Science Says If You Want To Be Smarter, Dress Better

Of course, we already knew that

We've always known dressing well makes you a better man. Just ask Esky, Esquire's mascot from the 1930s, who's never been seen without his natty double-breasted suit. And it's not just superficial. Slip on a tailored suit, fine shoes, and perhaps a bespoke shirt, and it will transform you – it just feels good. Now, science has a reason for that.

Recently, scientists from Columbia University and Cal State Northridge published a study that examines how clothing may affect abstract and concrete thoughts. The results found wearing formal clothes can free people from concrete thinking while boosting their ability to think more abstractly.

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As the paper explains, abstract thinking "facilitates the pursuit of long-term goals over short-term goals," while concrete thinking "often leads people to prefer smaller immediate gains relative to larger future gains." For example, consider turning off a light. A concrete thought might be, "I'm flicking the switch off," while an abstract thought might be "Flicking the switch off saves money." The concrete thought limits ideas to what's taking place in the here and now, while the abstract thought takes a broader view, accounting for the light switch as part of a system in time.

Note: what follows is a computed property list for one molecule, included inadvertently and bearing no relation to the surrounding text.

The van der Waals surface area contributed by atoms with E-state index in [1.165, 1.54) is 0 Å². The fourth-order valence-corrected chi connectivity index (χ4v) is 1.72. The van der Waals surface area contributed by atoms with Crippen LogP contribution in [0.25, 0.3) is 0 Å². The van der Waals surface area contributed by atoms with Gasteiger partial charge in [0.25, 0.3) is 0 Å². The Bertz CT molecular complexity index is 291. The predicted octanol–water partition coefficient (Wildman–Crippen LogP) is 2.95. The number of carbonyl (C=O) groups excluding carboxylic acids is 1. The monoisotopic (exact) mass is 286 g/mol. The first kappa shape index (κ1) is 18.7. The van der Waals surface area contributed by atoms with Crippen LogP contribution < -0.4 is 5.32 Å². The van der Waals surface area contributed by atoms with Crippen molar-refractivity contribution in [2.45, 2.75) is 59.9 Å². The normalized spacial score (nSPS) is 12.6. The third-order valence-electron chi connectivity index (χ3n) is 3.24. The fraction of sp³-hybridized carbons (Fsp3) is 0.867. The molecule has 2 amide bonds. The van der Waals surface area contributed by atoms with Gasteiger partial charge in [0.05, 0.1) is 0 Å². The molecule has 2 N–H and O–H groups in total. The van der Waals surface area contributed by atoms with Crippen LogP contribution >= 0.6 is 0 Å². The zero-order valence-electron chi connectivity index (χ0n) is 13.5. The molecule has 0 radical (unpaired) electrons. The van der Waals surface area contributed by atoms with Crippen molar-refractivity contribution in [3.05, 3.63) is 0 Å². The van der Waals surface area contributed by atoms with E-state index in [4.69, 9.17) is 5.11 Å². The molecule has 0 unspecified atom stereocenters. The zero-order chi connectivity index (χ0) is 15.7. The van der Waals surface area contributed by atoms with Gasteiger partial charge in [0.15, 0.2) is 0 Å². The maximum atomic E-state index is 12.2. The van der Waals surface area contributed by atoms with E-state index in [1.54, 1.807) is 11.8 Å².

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The researchers proved this in a series of experiments that asked undergrads to wear a variety of clothing – some formal, some not – and rank how they felt in their outfits, and then perform a group of tests. The students who ranked themselves as more formally dressed unanimously scored higher in abstract thinking than their casually dressed counterparts. And it was all because of one reason: Power.

According to the study, "power significantly mediated the relationship between clothing formality and the number of actions identified at a high level." In other words, the formally dressed students felt more powerful, which allowed them to think more abstractly.

Remember that next time you get dressed. It might make all the difference.

This article was originally published on Esquire.com

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